No American philosopher can write well about education today who has not come to terms with the writings of John Dewey — or so I believe. Though my own education was not strongly influenced by Dewey in any direct way, there were strong indirect influences. His teachers were my teachers’ teachers and for that reason I have always found him easy to read, in spite of his notorious style. According to one of my teachers this style was a product of Dewey’s devotion to women’s liberation, via several writing boards stationed in laundry and kitchen.

In the process of coming to terms with Dewey I reach many strong and admiring agreements but never am quite rid of residual dissatisfaction. I am pleased that both these reactions are visible in the first essay, though more fully developed later. This essay could not have been written without Dewey's Art as Experience, but also not without some critical reactions against his half-truth that the method of science is somehow more important than its content. Dewey would not have relished the bowdlerized versions in which this half-truth has frequently appeared, but I think nevertheless he can share some responsibility for them.
What I find most admirable (and comforting) in Dewey is that he, almost uniquely among philosophers since Plato, sees education as a topic so large —  larger even than politics or than religion — and so pervasive, as to be a kind of final challenge and focus for all philosophy. By any such standard all of these essays are groping and fragmentary. I hope they serve at least to suggest the validity of that claim.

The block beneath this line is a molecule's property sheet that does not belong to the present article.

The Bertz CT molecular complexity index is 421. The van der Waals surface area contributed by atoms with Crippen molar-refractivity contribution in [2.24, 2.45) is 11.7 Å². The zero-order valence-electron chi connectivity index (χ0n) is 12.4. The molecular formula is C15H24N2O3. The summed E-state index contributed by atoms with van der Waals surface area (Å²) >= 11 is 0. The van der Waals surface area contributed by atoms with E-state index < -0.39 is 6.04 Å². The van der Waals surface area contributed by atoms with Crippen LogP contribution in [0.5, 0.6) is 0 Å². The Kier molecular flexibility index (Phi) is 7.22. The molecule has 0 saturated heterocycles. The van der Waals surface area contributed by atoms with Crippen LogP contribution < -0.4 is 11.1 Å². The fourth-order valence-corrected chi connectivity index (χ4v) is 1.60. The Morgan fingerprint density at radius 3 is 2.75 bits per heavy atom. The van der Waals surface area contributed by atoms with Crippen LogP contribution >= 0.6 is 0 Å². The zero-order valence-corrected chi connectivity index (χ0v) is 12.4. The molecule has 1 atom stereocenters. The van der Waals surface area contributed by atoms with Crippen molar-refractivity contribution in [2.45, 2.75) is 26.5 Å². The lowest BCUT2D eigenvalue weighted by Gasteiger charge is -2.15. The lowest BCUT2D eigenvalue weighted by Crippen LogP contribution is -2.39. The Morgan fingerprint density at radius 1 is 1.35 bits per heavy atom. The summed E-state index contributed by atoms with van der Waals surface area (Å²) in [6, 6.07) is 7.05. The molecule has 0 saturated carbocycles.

Table of Contents

Preface

An Essay on Science Education

3

Mind and Mechanism in Education

19

Childhood and the Education of Intellectuals

41

I, Thou, and It

51

Messing About In Science

65

The Bird in the Window

77

Two Essays on Mathematics Teaching

99

Mathematics—Practical and Impractical

101

Nature, Man and Mathematics

108

Development as Education

131

On Environmental Education

147

John Dewey Revisited

159

On Living in Trees

171

On Understanding the Understanding of Children

193

Human Nature and the Scope of Education

205


Categories

Pages 256
Year: 2002
LC Classification: LB41 .H34
Dewey code: 370 74-81796
BISAC: EDU029030
BISAC: EDU042000
Paper
ISBN: 978-0-87586-177-7
Price: USD 32.95
Hard Cover
ISBN: 978-0-87586-178-4
Price: USD 48.95
Ebook
ISBN: 978-0-87586-171-5
Price: USD 48.95